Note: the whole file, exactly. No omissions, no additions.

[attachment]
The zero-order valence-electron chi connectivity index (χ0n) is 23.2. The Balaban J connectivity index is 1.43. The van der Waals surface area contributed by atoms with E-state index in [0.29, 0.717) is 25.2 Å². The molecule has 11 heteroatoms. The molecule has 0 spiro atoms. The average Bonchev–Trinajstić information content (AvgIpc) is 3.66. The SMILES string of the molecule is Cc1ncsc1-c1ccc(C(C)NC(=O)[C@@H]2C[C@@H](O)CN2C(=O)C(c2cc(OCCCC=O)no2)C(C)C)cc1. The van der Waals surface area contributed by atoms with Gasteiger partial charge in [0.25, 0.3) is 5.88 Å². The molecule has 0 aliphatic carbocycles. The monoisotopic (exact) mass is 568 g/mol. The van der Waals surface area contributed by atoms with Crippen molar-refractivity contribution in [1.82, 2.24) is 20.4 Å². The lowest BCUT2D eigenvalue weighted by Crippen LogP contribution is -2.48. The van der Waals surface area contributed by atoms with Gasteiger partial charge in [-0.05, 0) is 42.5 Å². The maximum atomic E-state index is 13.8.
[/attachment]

The zero-order valence-electron chi connectivity index (χ0n) is 23.2. The Balaban J connectivity index is 1.43. The van der Waals surface area contributed by atoms with E-state index in [0.29, 0.717) is 25.2 Å². The molecule has 11 heteroatoms. The molecule has 0 spiro atoms. The average Bonchev–Trinajstić information content (AvgIpc) is 3.66. The SMILES string of the molecule is Cc1ncsc1-c1ccc(C(C)NC(=O)[C@@H]2C[C@@H](O)CN2C(=O)C(c2cc(OCCCC=O)no2)C(C)C)cc1. The van der Waals surface area contributed by atoms with Gasteiger partial charge in [0.25, 0.3) is 5.88 Å². The molecule has 0 aliphatic carbocycles. The monoisotopic (exact) mass is 568 g/mol. The van der Waals surface area contributed by atoms with Crippen molar-refractivity contribution in [1.82, 2.24) is 20.4 Å². The lowest BCUT2D eigenvalue weighted by Crippen LogP contribution is -2.48. The van der Waals surface area contributed by atoms with Gasteiger partial charge in [-0.05, 0) is 42.5 Å². The maximum atomic E-state index is 13.8.